January, 2010

Do I need a management plan to harvest timber from my property?

Wednesday, January 27th, 2010

The short answer is “No”. Forest management plans are recommended for those individuals or groups that want or need a long range plan developed that considers current conditions, along with goals and objectives, and charts a course for how to meet those goals. A forest management plan is important in these instances because an activity that changes the forest, like a harvest, takes years to decades before the desired end result is achieved and it is important for future owners and managers to know what the goal of the past activities were in order to chart the best course going forward.

However, Some individuals and groups prefer to manage in a more “on-demand” style, contacting IFM when they feel some activity should take place. These activities can be one-time entries that capture value, while setting stands up to maximize growth and/or value for long periods of time.

IFM recommends a management plan to almost all clients with 10 acres or more forested land.

What is a forest management plan?

Tuesday, January 19th, 2010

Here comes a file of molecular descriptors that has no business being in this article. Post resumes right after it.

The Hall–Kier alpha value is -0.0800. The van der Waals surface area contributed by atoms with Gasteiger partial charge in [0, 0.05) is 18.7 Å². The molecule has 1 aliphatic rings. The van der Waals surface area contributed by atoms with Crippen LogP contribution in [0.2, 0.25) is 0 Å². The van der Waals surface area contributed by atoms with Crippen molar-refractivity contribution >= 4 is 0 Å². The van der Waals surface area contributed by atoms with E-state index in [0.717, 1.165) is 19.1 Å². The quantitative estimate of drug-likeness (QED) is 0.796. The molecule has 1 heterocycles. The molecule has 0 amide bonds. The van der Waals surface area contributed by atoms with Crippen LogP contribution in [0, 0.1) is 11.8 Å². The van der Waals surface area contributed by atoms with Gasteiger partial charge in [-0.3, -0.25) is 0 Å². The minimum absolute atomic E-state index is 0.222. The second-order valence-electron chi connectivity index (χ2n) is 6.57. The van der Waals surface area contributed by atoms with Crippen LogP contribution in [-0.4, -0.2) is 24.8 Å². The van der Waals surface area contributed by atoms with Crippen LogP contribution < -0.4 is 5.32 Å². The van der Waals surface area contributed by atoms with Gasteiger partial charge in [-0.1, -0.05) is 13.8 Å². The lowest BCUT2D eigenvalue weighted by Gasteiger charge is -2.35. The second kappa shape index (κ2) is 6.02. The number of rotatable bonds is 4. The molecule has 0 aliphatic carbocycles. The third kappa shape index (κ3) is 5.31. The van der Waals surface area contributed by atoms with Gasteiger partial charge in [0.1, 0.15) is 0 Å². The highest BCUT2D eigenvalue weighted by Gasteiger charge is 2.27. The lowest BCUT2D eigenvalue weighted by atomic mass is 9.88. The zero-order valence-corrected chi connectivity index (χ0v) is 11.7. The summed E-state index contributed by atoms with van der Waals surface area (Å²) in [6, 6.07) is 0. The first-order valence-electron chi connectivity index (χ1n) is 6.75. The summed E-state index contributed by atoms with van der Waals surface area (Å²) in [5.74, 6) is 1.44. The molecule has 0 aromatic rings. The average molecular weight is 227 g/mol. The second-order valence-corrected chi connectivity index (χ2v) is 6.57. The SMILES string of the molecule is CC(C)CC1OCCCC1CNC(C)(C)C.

Many times a wood lot owner has had a forested property for some time or just acquired a property and they just aren’t sure what is the best thing to do with it. Sometimes they are attached to an aesthetic quality that they wish to enhance and/or maintain. Other times they would like to be able to generate some amount of income over a period of time. And many times it is a combination of the two.

A forest management plan is a detailed document that takes into consideration all the pertinent details of a forest ownership, as well as landowner goals and objectives, and spells out a plan on how those objectives are to be best met. Considerations include forest stand types, soil type, slope, topography, brooks, ponds, wetlands and other water ways, wildlife habitat, forest structure and health, recreational opportunities and property descriptions to name a few.

In order to bring all of these varied pieces of information together into a document that can be understood and acted upon, these plans are created by an integrated combination of forestry and other resource professionals that have the required amount of education, experience, and credentials to help meet the landowner’s objectives over a specific period of time; usually 5 to 20 years. These forest management plans are normally updated as conditions change and they help to crystallize the forest management objectives of forest land owners as well as help communicate forest management goals and ideas to other professionals.

Why Should I Use a Professional Forester?

Thursday, January 14th, 2010